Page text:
Researchers Chasing Elusive Idea Of Single Vaccine For All Types Of Flu

August 17, 2009|By Stephanie Desmon | Stephanie Desmon,stephanie.desmon@baltsun.com

The ever-changing flu virus is slippery, mutating so rapidly that vaccines designed to protect against it shield for a single season, if that long.

But what if a flu shot could be a one-time proposition, maybe a rite of childhood like so many other vaccines? In a year like this with pandemic influenza racing across the globe, officials have been left scrambling to develop a vaccine to guard against this new H1N1 virus, all the while preparing for the complicated annual ritual of giving seasonal flu shots to millions. Fearing such a pandemic, researchers for years have been working to create what is known as a universal flu vaccine, a single inoculation that would defend against severe infection from any type of flu - seasonal or otherwise.

So far, while there has been some progress, no one has succeeded. At least not in humans.

"We cannot protect against pandemics. We cannot make vaccine fast enough" when a new strain appears, said Dr. Hildegund C.J. Ertl, who heads the vaccine center at the Wistar Institute in Philadelphia. "If you have a universal vaccine, you stop worrying about pandemics. A lot of people are trying."

For several reasons, it could be a decade before a vaccine like this hits the market. Researchers still haven't determined whether the approach will work. Meanwhile, any vaccine would need to be championed by a manufacturer, and it could be difficult to find a company willing to take a risk when the vaccines currently on the market do a decent job most of the time.

"We're still pretty far away from any sort of [universal] vaccine," said Dr. Wilbur Chen, a vaccinologist at the University of Maryland's Center for Vaccine Development, where an experimental swine flu shot is being tested now. "We still haven't been able to find the right candidate."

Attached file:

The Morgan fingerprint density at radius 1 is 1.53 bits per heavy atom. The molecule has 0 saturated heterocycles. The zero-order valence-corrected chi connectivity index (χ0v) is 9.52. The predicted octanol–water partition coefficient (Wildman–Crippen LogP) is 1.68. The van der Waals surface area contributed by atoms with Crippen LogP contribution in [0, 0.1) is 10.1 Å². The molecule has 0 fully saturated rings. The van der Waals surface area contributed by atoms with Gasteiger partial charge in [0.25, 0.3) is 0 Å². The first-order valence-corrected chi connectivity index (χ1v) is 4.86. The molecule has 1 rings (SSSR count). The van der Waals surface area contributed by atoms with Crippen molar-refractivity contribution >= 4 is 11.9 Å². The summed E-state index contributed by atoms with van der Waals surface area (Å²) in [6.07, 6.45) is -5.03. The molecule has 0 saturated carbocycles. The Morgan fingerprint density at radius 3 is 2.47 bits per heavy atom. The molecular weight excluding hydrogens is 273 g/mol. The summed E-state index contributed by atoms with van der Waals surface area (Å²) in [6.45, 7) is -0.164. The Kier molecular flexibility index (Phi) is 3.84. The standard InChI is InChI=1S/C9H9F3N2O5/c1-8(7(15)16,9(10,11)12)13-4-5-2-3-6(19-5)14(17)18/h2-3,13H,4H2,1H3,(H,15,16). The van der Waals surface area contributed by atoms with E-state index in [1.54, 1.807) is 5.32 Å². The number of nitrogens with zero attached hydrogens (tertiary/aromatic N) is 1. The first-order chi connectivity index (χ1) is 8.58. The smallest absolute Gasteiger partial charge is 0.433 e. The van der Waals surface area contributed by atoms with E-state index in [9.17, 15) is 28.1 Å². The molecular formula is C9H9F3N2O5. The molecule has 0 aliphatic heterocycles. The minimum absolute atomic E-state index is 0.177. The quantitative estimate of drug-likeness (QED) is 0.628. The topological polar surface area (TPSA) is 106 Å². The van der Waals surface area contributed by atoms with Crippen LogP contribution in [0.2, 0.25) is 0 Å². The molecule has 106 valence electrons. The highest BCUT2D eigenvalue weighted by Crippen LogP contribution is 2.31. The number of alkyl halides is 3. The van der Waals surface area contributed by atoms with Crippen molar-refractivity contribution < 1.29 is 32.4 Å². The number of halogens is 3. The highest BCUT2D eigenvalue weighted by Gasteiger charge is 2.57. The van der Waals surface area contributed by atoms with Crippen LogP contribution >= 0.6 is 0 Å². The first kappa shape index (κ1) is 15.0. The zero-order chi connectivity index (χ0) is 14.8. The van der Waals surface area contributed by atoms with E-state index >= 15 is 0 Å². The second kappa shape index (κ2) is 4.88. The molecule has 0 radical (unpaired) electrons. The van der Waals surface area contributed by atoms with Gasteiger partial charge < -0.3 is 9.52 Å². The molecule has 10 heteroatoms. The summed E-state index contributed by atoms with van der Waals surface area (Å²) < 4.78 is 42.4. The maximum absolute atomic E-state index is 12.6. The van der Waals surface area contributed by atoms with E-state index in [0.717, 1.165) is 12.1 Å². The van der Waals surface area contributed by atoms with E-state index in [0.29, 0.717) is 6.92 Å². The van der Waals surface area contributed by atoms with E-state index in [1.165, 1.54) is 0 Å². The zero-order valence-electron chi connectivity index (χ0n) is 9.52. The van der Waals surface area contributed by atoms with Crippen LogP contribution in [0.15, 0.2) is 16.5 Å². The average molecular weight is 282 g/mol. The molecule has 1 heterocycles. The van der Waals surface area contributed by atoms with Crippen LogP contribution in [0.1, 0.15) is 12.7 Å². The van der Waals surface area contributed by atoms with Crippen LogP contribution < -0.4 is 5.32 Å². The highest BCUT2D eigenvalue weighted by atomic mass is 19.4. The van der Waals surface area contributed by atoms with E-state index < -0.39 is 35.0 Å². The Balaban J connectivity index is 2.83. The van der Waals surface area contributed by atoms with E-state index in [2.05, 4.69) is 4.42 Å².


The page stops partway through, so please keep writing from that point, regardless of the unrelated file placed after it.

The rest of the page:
Still, Chen said, developing one would answer many of the limitations of seasonal shots, which must be given again and again: "It would be great if it was like other vaccines where you could give one vaccine or a booster shot every so often and not have to do it every year. ... It's the panacea for what we're doing right now."

While researchers are attacking the universal flu vaccine problem from many directions, the goal is the same: to find a part of this ever-changing virus that doesn't change and take aim at that.

Some researchers are focused on something called the M2 ion channel, which makes up less than 1 percent of the surface of the virus, said Dr. Robert Belshe, who is studying universal flu vaccines as director of St. Louis University's vaccine center. There are just a few copies of this on the surface of the virus, but Belshe said it plays an important regulatory role for the whole virus.

"The virus doesn't function without this ion channel," he said. "If you make antibodies to the ion channel, do the antibodies alter that ion channel and basically plug it up? Does it prevent the disease? Does it slow down the disease?"

In his studies with mice and ferrets, such a vaccine prevents death in the animals, even when they are exposed to lethal doses of flu virus.

"The mice are getting influenza, but they're not getting as sick as they would if they hadn't gotten the vaccine," he said.

A small clinical trial Belshe worked on, designed to determine safety but not effectiveness, proved successful. But what is needed is a large clinical trial, he said, to truly test the promising, though unproven, concept. So far, no such trial is in the works, he said.

Even then, he said, he believes this approach likely will not keep people from getting sick. It would just prevent many of the deaths associated with a severe flu season.

Several leading researchers said that at this point they envision a universal flu vaccine as a supplement to current vaccination, not a replacement for the yearly immunizations. Such a vaccine would be most useful in years like this, when a new pandemic strain appears and begins circulating widely. Such vaccines would also be of use in years when the strains of the flu that end up circulating don't match the strains included in that year's vaccine.

Mismatches are not uncommon. Two years ago, two of the three strains included in the seasonal vaccine had mutated by the time the vaccine was administered, leaving people far less protected from that year's flu bugs. The seasonal flu kills 36,000 Americans a year and sends hundreds of thousands to the hospital.

A universal flu vaccine, on its own, would be cheaper and easier to administer since it wouldn't have to be given every year.

Developing countries can't afford annual vaccination programs. In India, Ertl said, there are no flu vaccines given. They are too costly. Many people in the United States go unvaccinated because it can be a hassle to keep up with the shots each year. About 100 million Americans a year get seasonal flu shots - less than 40 percent of those for whom the shots are recommended.

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